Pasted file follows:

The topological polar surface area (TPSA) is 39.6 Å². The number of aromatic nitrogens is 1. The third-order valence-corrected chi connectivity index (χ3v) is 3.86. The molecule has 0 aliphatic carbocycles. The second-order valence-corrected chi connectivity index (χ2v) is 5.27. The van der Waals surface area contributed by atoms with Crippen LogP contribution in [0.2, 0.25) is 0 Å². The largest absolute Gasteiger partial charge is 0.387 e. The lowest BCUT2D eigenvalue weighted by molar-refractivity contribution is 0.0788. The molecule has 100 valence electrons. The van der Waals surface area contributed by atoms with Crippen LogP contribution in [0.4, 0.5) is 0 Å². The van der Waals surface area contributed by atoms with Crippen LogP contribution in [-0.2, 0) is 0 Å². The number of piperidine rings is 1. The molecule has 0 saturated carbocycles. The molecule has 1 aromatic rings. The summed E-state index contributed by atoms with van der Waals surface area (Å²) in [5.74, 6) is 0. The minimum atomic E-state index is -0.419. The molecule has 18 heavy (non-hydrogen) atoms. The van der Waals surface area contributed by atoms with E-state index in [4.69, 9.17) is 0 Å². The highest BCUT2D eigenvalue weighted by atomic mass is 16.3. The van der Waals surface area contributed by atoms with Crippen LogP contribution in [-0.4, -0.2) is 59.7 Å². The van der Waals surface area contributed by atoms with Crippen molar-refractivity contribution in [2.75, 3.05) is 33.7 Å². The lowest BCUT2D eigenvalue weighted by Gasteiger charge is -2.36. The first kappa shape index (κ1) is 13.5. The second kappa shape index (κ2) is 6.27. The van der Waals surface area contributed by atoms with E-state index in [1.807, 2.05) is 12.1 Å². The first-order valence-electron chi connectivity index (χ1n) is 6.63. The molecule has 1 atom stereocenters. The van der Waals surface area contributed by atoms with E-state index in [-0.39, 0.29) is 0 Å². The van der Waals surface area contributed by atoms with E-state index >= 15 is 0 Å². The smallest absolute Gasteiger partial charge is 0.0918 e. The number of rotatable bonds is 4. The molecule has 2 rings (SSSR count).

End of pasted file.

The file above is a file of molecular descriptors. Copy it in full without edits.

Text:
The topological polar surface area (TPSA) is 39.6 Å². The number of aromatic nitrogens is 1. The third-order valence-corrected chi connectivity index (χ3v) is 3.86. The molecule has 0 aliphatic carbocycles. The second-order valence-corrected chi connectivity index (χ2v) is 5.27. The van der Waals surface area contributed by atoms with Crippen LogP contribution in [0.2, 0.25) is 0 Å². The largest absolute Gasteiger partial charge is 0.387 e. The lowest BCUT2D eigenvalue weighted by molar-refractivity contribution is 0.0788. The molecule has 100 valence electrons. The van der Waals surface area contributed by atoms with Crippen LogP contribution in [0.4, 0.5) is 0 Å². The van der Waals surface area contributed by atoms with Crippen LogP contribution in [-0.2, 0) is 0 Å². The number of piperidine rings is 1. The molecule has 0 saturated carbocycles. The molecule has 1 aromatic rings. The summed E-state index contributed by atoms with van der Waals surface area (Å²) in [5.74, 6) is 0. The minimum atomic E-state index is -0.419. The molecule has 18 heavy (non-hydrogen) atoms. The van der Waals surface area contributed by atoms with E-state index in [4.69, 9.17) is 0 Å². The highest BCUT2D eigenvalue weighted by atomic mass is 16.3. The van der Waals surface area contributed by atoms with Crippen LogP contribution in [-0.4, -0.2) is 59.7 Å². The van der Waals surface area contributed by atoms with Crippen molar-refractivity contribution in [2.75, 3.05) is 33.7 Å². The lowest BCUT2D eigenvalue weighted by Gasteiger charge is -2.36. The first kappa shape index (κ1) is 13.5. The second kappa shape index (κ2) is 6.27. The van der Waals surface area contributed by atoms with E-state index in [1.807, 2.05) is 12.1 Å². The first-order valence-electron chi connectivity index (χ1n) is 6.63. The molecule has 1 atom stereocenters. The van der Waals surface area contributed by atoms with E-state index in [-0.39, 0.29) is 0 Å². The van der Waals surface area contributed by atoms with E-state index >= 15 is 0 Å². The smallest absolute Gasteiger partial charge is 0.0918 e. The number of rotatable bonds is 4. The molecule has 2 rings (SSSR count).